- Beyond the Headlines
- Free Agency
- Cfl & Covid-19
- All-Decade Team
We know him best as Superman. But not many of us who enjoyed his hall of fame moments with the BC Lions likely know some of the obstacles he had to overcome before donning the cape. As both the protests and civil unrest continue down south in response to the tragic murder of George Floyd by Minneapolis Police, Geroy Simon has been busy opening up on his personal experience of racial discrimination.
One of his many media interviews on Monday was with Don Taylor and Jeff Paterson on TSN 1040. The first topic they covered was the overall reaction to Floyd being killed.
“It’s really disappointing to see another case of a black man being killed by police in the US. Obviously, it’s been happening for a long long time and I think people are tired, people are angry and a lot of people have lost hope,” explained Simon.
“You’re starting to see the results of it and it’s unfortunate that it had to come to this, but we need to find the solutions.”
The hosts also asked Simon to recount an incident where he himself was a victim of discrimination by law enforcement. This one took place during his college days at Maryland when he was meeting with agents in advance of the NFL Draft.
“Coming out of my apartment, I was met with two police officers telling me to get on the ground, pointing a gun at me. For me, I didn’t do anything so I kept saying ‘I’m not getting on the ground because I didn’t do anything.’ Fortunately, the agent had the wherewithal to talk me into getting on the ground and putting my keys down because obviously if I didn’t it could have turned down a lot differently and I wouldn’t be talking to you guys today,” he said.
“I’ve had a number of experiences. That one was obviously the worst one that I’ve had but it’s just unfortunate that you have to fear for your life when you’re being pulled over by the police or having different encounters with the police. It’s just sad.”
From a young age in his home of Johnstown Pennsylvania, Simon was no stranger to racial discrimination. He even grew up in the same neighbourhood where a member of the Ku Klux Klan lived.
“I was actually friends with his youngest son. We knew it was there, we knew that his presence was felt and it was literally right down the street from where I grew up. We knew to stay away from that area, we knew the impact he could have. I love my hometown, but it’s one of the most racist places in America. It’s just something that you learn to deal with. You know it’s there, but you just keep moving on.”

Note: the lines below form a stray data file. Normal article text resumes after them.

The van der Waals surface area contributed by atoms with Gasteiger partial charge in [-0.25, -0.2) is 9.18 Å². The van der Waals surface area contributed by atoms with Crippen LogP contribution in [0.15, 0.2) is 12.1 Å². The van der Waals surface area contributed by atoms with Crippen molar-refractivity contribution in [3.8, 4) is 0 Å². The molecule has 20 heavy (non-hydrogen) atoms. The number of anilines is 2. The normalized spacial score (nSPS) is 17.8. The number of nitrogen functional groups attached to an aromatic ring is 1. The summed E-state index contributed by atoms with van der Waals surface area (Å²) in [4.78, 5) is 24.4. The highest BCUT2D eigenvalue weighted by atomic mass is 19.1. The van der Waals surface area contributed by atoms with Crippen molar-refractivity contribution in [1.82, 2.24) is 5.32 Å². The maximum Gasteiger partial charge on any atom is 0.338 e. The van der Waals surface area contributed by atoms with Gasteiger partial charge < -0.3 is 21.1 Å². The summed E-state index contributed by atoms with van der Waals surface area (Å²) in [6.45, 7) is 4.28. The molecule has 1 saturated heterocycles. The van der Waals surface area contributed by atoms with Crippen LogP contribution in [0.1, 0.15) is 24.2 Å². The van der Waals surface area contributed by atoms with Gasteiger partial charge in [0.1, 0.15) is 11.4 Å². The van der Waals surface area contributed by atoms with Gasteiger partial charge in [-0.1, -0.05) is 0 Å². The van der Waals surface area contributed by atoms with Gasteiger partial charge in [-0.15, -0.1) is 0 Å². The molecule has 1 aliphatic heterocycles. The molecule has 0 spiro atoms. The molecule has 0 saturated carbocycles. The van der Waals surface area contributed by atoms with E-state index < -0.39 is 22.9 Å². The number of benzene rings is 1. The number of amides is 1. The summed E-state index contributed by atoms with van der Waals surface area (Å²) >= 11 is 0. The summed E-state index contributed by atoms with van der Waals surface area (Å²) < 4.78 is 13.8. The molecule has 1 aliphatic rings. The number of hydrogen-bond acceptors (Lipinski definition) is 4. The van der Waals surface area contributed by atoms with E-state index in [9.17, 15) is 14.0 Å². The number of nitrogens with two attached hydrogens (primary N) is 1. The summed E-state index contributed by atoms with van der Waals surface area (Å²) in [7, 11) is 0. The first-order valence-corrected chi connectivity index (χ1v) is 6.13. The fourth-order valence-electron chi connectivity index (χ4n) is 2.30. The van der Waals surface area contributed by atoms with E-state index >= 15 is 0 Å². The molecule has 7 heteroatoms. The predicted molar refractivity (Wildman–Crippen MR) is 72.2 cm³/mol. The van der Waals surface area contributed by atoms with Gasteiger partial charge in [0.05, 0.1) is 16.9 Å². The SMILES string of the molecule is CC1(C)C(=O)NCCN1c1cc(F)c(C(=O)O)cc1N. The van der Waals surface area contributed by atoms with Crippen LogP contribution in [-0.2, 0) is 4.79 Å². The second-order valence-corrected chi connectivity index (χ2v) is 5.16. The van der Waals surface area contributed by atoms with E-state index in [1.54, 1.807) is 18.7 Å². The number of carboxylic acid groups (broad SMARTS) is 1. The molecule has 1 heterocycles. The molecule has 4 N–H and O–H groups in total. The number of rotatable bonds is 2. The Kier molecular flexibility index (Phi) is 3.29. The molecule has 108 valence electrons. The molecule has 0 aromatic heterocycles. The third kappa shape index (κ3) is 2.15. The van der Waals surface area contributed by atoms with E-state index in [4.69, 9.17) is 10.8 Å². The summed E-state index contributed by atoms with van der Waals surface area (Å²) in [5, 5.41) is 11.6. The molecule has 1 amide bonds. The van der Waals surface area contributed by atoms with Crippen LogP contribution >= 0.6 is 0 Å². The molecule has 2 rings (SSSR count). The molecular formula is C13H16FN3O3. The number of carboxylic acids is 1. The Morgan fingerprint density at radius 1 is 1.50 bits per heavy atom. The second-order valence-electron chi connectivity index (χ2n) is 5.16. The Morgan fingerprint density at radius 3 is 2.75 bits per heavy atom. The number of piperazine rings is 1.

Episode 213: Henoc Muamba on growing tensions and how to action change
EPISODE OVERVIEW: Alouettes LB Henoc Muamba joins Donnovan and Davis as they discuss the ongoing tensions and protests and how sports is reacting. They also discuss the Henoc’s newest venture, ‘Muamba Moments’.
EPISODE RUNDOWN: The story behind the ‘Muamba Moments’ podcast (1:20); How sports is reacting to tensions and protests (5:30); Keeping the conversation going (8:45); Realizing issues are not exclusive to America (10:45); Silence speaks volumes (12:30); Tangible actions (14:30).
“The Last Dance” documentary that recently caught the sports world by storm reminded us of this hot button debate: should professional athletes be obligated to voice their opinion and use their status as public figures to speak out during times of political and social unrest? Simon himself now believes that it is his duty.
“Most times athletes don’t speak up, a lot of times athletes only want to talk about their athletic careers and the positives going on with them. Even for me, I’m not a person that hugely speaks out on things like this,” explained Simon.
“I just felt it’s kind of my duty to say something and be a voice, because there are people that will listen. We have influential voices and I just think it’s important that people with a voice, people with influence need to step up and take leadership. Like I said, there are people who are in leadership who aren’t saying anything, who aren’t doing anything in a positive way, so somebody else has to step up and take that role.”
Post-retirement, he chose to remain working and living in Canada for a variety of reasons. One was the chance to stay in the BC Lions family. Another was the fact this country, like it did for a long line of African American football players before him, welcomed him with open arms and saw him for what he is: a member of the human race.
“We would be naive to think that there isn’t racism here in Canada or even in British Columbia and Vancouver, but it’s not as in your face,” said the CFL’s all-time receiving leader.
“Me, as a black man, that’s half the reason why I live in Canada, why I live in British Columbia because I feel safe when I’m out and about and driving a car. If I get pulled over, I don’t fear losing my life because I’m black.”